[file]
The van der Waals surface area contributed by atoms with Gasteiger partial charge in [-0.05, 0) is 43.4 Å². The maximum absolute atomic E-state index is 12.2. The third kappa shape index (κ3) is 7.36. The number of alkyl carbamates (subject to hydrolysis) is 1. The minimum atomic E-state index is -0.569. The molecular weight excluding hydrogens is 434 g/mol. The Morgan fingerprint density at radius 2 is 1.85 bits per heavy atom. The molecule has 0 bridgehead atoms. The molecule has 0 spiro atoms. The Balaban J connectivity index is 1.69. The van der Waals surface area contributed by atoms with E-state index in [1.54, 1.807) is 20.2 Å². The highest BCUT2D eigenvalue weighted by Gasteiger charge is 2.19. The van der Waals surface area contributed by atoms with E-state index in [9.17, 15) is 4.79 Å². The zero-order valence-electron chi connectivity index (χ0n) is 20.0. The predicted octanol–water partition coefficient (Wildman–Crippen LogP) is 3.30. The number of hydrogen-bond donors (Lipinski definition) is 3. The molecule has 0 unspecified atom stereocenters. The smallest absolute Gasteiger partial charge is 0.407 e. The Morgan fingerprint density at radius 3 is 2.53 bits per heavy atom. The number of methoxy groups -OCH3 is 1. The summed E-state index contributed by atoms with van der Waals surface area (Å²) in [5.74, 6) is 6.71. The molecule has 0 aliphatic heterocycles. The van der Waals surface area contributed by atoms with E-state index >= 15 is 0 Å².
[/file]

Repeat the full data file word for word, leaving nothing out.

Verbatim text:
The van der Waals surface area contributed by atoms with Gasteiger partial charge in [-0.05, 0) is 43.4 Å². The maximum absolute atomic E-state index is 12.2. The third kappa shape index (κ3) is 7.36. The number of alkyl carbamates (subject to hydrolysis) is 1. The minimum atomic E-state index is -0.569. The molecular weight excluding hydrogens is 434 g/mol. The Morgan fingerprint density at radius 2 is 1.85 bits per heavy atom. The molecule has 0 bridgehead atoms. The molecule has 0 spiro atoms. The Balaban J connectivity index is 1.69. The van der Waals surface area contributed by atoms with E-state index in [1.54, 1.807) is 20.2 Å². The highest BCUT2D eigenvalue weighted by Gasteiger charge is 2.19. The van der Waals surface area contributed by atoms with E-state index in [9.17, 15) is 4.79 Å². The zero-order valence-electron chi connectivity index (χ0n) is 20.0. The predicted octanol–water partition coefficient (Wildman–Crippen LogP) is 3.30. The number of hydrogen-bond donors (Lipinski definition) is 3. The molecule has 0 unspecified atom stereocenters. The smallest absolute Gasteiger partial charge is 0.407 e. The Morgan fingerprint density at radius 3 is 2.53 bits per heavy atom. The number of methoxy groups -OCH3 is 1. The summed E-state index contributed by atoms with van der Waals surface area (Å²) in [5.74, 6) is 6.71. The molecule has 0 aliphatic heterocycles. The van der Waals surface area contributed by atoms with E-state index >= 15 is 0 Å².